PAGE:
The Meaning and Practice of Coartación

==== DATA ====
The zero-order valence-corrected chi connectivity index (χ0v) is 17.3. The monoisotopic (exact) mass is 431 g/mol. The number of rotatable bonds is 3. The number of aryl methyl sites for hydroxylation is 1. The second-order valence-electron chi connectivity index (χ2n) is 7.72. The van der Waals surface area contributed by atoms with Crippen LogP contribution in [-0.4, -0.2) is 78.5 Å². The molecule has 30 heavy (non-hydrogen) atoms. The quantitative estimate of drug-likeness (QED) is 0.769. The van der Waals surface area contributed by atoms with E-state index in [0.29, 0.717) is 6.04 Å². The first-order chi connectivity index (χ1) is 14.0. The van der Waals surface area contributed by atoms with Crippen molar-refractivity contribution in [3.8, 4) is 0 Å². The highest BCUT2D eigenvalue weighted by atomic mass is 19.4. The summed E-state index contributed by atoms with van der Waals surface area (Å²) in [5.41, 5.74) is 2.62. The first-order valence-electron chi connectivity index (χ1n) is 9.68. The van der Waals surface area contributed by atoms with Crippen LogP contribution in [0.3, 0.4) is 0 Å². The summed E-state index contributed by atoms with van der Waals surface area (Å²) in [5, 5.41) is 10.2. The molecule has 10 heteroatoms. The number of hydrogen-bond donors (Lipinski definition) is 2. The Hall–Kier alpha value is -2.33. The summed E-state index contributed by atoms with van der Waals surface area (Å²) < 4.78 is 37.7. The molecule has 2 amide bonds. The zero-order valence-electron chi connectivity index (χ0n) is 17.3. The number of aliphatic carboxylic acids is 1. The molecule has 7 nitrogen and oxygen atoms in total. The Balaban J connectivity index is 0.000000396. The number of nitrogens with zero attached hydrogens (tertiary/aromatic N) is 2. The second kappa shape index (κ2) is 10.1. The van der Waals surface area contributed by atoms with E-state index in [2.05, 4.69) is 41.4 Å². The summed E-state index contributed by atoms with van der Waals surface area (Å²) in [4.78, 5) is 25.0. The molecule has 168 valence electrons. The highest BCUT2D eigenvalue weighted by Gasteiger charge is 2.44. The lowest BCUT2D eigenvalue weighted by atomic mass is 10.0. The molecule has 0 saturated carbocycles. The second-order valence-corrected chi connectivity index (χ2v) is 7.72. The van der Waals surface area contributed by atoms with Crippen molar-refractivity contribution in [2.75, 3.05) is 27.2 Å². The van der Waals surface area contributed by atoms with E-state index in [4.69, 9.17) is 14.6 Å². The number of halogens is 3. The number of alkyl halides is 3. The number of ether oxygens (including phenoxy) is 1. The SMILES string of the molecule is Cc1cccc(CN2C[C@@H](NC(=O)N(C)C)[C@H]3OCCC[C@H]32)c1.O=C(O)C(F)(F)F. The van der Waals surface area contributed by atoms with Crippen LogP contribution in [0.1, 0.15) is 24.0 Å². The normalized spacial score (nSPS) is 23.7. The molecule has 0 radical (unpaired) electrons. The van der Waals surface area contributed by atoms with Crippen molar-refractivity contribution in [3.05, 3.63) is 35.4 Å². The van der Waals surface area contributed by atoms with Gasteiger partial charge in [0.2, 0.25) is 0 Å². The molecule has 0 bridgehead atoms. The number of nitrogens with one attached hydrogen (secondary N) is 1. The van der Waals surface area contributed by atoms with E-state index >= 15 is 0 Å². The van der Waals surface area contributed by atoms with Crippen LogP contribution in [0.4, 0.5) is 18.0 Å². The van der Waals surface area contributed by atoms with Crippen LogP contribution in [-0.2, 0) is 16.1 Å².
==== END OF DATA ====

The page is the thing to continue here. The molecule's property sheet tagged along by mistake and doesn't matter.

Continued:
In the nineteenth century, coartación had taken a legal leap from being an option requiring the master’s consent to being a demand slaves could make on their masters. Paradoxically, this qualitative leap made the slaves’ subjection to their owners all the more acute. As the century progressed, enforced emancipation of the slaves driven by masters became more widespread in the society. Equally, however, coartación processes were blocked, at the master’s whim. Slaves’ self-purchase became a problem on large plantations, and the movement of slaves from city to country and from country to city was increasingly common. This indicator underscores the fact that slave hiring in rural areas became more widespread. Within the sugar estates, coartados could not earn money as easily because they were not allowed to leave without a consent letter from the masters, and, because on rural areas, commerce and the exercise of the trades that allowed them to earn wages were limited.
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